The opening lines of his obituary were borrowed, but every bit descriptive of Charlie: He was a gentle man and a gentleman... No word was used more frequently to describe him than gentle. Which is not to say he wasn't strong, but like Christ, one who used his strength to serve.

He had a great deal of self-control. In a culture of self-indulgence he was willing to sacrifice. In a room of rash words, he often wisely remained silent.

What a legacy he has left behind to the many friends and family who will miss him deeply.

"The LORD knows the days of the blameless, and their heritage will remain forever;"
Psalm 37:18

Monday, July 9, 2012


In a couple of weeks my family will be vacationing at my favorite spot on earth, a little camp called RKD where I have been spending summers since 1979. It's a throwback in time in that they serve up refreshment the old fashioned way...through fellowship, communal meals, sports, play, beach, an ice cream parlor and a game room with no outlets (except for the one T.V. on the premises used soley to check scores and weather).

Cell phones are not allowed in the public areas of the camp. The aformentioned game room? Wooden bowling, indoor shuffleboard, ping pong, fuseball, a variety of board games and puzzles. There's a craft shop. And the ice cream parlor's most expensive menu item will run you about $5.

They have miles of beachfront property. The moment I arrive I am at peace. I am rested. It's like my whole family does a collective sigh when we step foot on the walkway that parallels Lake Michigan to the front door of the Inn.

And you should see the sunsets. They easily match any Carribean five star hotel view. You can feel the stress melt off your shoulders. There is rest there. We didn't go last year. It was the first time I skipped a year in three decades. I missed it.

A lot.

My kids can't stop talking about it and it seems everything we encounter these days reminds us of it, so we are all the more eager to arrive in twelve days for our scheduled vacation week. I think missing last year is only half the reason we are twice as excited about it this time. The other contributing factor has to be the pace we've been keeping for the past nine months. We've been busier than any other time in our lives. And it's taken a toll.

My husband used to have a wonderful rule of thumb: we will not be out two consecutive weeknights in a row. I cannot remember the last time we were all IN for two consecutive weeknights in a row.

Part of that has to do with the long term health issues of his father and we understand it's a season in time and one that merits exceptions to our rule, but even without those visits our schedule has been incredibly full - and our kids activities are much more limited than most of their friends!

So it begs the question; How do you keep the Sabbath in this day and age?

Because I don't think that command is antiquated - I think it still applies and that it's for our good and God's glory to have a day of rest every week.

My mom says American's wear business on their sleeves like a badge. We use it as bragging rights over our peers - "You think your busy, well wait till you hear my schedule..."

I like having plenty to do. I'd rather have way too much on my plate than be bored. I find it can be easier to plan my day by the tyranny of the urgent than to have several less pressing demands none of which are truly vying for my attention. When the pressure is off the decisions can be harder to make. But when the pressure is off the decisions are made in a different frame of mind. A mind more like Christ's in my case.

I like living near a big city and I like vacationing in a small town. I'm always wondering how to bring more of the small town rest to the big city living without waiting another 360 days to do it.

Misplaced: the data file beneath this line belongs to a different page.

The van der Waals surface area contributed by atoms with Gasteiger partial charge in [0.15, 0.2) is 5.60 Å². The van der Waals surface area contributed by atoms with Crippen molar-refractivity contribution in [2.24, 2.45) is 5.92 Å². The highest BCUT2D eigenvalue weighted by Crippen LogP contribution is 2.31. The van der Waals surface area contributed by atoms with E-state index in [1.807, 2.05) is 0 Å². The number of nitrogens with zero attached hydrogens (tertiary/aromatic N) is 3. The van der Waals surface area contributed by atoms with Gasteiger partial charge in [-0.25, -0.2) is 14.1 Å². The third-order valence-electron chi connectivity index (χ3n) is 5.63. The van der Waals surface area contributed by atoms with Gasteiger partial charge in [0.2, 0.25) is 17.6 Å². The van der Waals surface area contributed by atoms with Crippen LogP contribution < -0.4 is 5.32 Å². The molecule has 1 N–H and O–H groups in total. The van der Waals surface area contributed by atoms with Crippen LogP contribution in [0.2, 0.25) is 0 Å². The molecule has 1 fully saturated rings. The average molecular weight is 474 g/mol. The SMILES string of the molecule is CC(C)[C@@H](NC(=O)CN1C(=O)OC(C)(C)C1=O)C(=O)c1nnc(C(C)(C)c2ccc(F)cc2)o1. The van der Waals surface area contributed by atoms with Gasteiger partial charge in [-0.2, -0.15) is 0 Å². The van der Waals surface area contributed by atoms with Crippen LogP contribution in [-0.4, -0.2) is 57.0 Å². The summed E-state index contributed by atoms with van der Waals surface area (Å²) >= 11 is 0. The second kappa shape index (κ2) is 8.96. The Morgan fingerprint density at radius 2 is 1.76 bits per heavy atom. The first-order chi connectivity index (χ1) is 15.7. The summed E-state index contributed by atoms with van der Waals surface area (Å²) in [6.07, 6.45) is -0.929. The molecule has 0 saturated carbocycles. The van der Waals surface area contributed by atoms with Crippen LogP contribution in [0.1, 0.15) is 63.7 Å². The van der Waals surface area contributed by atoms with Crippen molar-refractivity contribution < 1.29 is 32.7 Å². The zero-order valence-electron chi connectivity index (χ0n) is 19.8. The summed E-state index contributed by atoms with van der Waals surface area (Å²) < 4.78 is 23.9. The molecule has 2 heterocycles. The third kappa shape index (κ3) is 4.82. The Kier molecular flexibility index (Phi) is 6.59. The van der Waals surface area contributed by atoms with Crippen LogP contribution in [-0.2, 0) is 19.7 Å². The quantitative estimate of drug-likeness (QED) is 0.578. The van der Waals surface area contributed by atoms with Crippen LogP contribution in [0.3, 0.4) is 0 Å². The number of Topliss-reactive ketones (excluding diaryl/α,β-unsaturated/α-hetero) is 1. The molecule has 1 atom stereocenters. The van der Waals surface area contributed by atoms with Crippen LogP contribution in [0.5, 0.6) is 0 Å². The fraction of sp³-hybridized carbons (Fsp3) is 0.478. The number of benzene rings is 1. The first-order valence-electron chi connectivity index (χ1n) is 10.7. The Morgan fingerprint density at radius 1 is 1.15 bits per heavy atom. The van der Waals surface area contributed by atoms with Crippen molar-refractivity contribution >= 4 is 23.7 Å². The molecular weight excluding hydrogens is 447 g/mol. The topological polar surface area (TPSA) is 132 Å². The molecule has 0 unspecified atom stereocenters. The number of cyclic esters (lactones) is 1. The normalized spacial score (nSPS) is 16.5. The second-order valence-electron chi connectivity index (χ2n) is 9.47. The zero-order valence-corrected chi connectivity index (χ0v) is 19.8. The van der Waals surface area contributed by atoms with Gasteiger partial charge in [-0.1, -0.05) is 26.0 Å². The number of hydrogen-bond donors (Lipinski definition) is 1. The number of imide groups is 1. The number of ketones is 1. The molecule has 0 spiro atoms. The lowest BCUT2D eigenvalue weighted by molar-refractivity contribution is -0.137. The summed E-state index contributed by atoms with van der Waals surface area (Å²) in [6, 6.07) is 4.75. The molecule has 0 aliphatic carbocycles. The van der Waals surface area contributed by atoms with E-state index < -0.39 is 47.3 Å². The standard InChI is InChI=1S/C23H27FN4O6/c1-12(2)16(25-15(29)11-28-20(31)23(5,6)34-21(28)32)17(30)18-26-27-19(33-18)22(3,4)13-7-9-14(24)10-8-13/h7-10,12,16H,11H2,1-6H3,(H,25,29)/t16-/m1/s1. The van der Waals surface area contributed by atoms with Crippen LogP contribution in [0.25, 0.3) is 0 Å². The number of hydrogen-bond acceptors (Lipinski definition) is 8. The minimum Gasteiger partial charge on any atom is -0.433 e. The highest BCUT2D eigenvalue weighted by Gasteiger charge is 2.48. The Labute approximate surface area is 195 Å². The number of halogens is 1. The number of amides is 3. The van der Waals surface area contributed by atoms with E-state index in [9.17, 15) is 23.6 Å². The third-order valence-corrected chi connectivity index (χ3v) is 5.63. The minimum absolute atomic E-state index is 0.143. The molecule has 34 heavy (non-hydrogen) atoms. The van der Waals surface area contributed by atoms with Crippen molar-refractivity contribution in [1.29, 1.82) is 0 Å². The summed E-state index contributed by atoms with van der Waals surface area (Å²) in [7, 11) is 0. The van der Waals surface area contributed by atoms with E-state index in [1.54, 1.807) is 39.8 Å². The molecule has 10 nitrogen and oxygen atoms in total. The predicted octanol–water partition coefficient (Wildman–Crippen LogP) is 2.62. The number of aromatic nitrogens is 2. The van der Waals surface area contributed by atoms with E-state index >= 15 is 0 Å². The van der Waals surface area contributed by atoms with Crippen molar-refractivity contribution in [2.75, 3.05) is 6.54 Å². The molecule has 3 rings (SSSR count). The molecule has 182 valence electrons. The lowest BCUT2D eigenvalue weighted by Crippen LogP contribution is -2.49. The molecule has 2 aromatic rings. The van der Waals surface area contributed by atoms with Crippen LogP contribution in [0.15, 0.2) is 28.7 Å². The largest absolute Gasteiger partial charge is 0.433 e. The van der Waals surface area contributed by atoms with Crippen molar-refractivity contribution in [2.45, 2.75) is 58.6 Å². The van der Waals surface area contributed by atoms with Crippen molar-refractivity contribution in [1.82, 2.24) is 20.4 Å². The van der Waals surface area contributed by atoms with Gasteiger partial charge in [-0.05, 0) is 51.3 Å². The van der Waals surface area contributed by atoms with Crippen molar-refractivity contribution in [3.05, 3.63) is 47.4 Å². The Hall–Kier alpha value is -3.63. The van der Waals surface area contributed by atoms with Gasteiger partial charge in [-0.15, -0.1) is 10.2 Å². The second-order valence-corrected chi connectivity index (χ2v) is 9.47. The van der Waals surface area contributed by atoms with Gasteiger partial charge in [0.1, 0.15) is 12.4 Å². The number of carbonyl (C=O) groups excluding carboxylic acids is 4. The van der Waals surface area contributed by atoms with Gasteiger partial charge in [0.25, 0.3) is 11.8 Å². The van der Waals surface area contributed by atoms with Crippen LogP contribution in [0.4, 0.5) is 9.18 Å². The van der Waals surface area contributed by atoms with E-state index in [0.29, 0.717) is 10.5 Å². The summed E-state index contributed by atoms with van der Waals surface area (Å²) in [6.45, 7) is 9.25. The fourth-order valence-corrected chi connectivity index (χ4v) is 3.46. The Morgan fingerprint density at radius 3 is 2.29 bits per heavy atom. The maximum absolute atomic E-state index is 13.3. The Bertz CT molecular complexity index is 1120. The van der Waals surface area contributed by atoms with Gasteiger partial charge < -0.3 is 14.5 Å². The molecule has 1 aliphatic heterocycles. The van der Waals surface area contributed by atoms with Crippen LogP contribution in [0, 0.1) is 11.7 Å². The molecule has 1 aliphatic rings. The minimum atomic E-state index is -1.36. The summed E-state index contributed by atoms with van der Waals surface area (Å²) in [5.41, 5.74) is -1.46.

For the first time in ages, by God's mercy, we've had a couple of days in a row where the pressure has been off schedule wise. So we swam in the pool in our back yard. We watched a PG movie together. We sat around the fire pit. We read books and played board games. We ate outside and laughed at funny stories. We slept in.

We rested.

And you know what? It felt a lot like Camp Arcadia.

Thursday, July 5, 2012

Hundreds of Degrees & My Declaration of Dependence

Okay so the greater Chicagoland area is in it's third straight 100+ degree day. That doesn't count last Thursday when it was 103, or factor in the heat index, which adds the 70-90% humidity we enjoy here in the midwest.

The A/C went out in my husband's car two days ago and the poor man has been commuting 60 miles round trip every day with the windows down. When he gets home we hand him a beach towel.

This is abnormal hot. It feels, in a word...oppressive.

I looked up the definition of oppressive to see if I'm describing it fairly.


1.Unjustly inflicting hardship and constraint.
2.Weighing heavily on the mind or spirits; causing depression or discomfort.

Yeah, that seems about right.

I wondered when the oppression would lift (ironically I was wondering this on the 4th of July). For the first time in I-can't-remember-when we did not go to a parade. My daughter Maggie gets seriously flushed anytime it's in the high 80's or hotter, so between that, being invited to two other places, wanting to see Dan's dad at Rehab and the village not funding the parade because everyone and their brother owes millions of dollars in pension money, we decided to skip it. But it was still hard not to go.

Because I love parades and the 4th of July is my favorite holiday. My husband was in the National Guard for 22 years and I have the utmost respect and appreciation for the men and women who have fought for our freedom. I love that this holiday falls early in July when it's full-fledged summer and families get together for BBQ's, picnics and firework displays. I know there are worthier holidays for glorifying Christ but I can honestly say I am reminded of many Biblical truths on Independence Day.

Freedom is the obvious one. And that's a biggie. The sacrifice that Jesus made on the cross freed those who place their faith in Him from the power and slavery of sin. That isn't to say those who believe in Him don't sin anymore, but it is very good news to know we are free from it's shackles (Romans 6 & 8).